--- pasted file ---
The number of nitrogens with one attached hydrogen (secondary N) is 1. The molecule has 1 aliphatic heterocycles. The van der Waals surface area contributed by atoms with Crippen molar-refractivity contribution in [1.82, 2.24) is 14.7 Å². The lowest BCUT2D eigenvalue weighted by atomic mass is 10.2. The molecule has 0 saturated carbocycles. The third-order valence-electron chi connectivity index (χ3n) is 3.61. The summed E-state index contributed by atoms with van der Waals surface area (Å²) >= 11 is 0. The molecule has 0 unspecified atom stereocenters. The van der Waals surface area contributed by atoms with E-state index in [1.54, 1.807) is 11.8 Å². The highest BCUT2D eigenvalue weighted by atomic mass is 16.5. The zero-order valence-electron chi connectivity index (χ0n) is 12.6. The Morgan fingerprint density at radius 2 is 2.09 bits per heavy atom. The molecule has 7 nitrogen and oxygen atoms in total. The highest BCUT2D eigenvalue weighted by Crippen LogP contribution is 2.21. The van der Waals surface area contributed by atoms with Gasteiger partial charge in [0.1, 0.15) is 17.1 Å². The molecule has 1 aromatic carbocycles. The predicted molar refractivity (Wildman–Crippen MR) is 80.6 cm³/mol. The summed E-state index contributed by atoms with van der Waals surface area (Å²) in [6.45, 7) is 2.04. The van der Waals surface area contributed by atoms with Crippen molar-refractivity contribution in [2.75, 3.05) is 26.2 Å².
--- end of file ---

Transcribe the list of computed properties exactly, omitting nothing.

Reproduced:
The number of nitrogens with one attached hydrogen (secondary N) is 1. The molecule has 1 aliphatic heterocycles. The van der Waals surface area contributed by atoms with Crippen molar-refractivity contribution in [1.82, 2.24) is 14.7 Å². The lowest BCUT2D eigenvalue weighted by atomic mass is 10.2. The molecule has 0 saturated carbocycles. The third-order valence-electron chi connectivity index (χ3n) is 3.61. The summed E-state index contributed by atoms with van der Waals surface area (Å²) >= 11 is 0. The molecule has 0 unspecified atom stereocenters. The van der Waals surface area contributed by atoms with E-state index in [1.54, 1.807) is 11.8 Å². The highest BCUT2D eigenvalue weighted by atomic mass is 16.5. The zero-order valence-electron chi connectivity index (χ0n) is 12.6. The Morgan fingerprint density at radius 2 is 2.09 bits per heavy atom. The molecule has 7 nitrogen and oxygen atoms in total. The highest BCUT2D eigenvalue weighted by Crippen LogP contribution is 2.21. The van der Waals surface area contributed by atoms with Gasteiger partial charge in [0.1, 0.15) is 17.1 Å². The molecule has 1 aromatic carbocycles. The predicted molar refractivity (Wildman–Crippen MR) is 80.6 cm³/mol. The summed E-state index contributed by atoms with van der Waals surface area (Å²) in [6.45, 7) is 2.04. The van der Waals surface area contributed by atoms with Crippen molar-refractivity contribution in [2.75, 3.05) is 26.2 Å².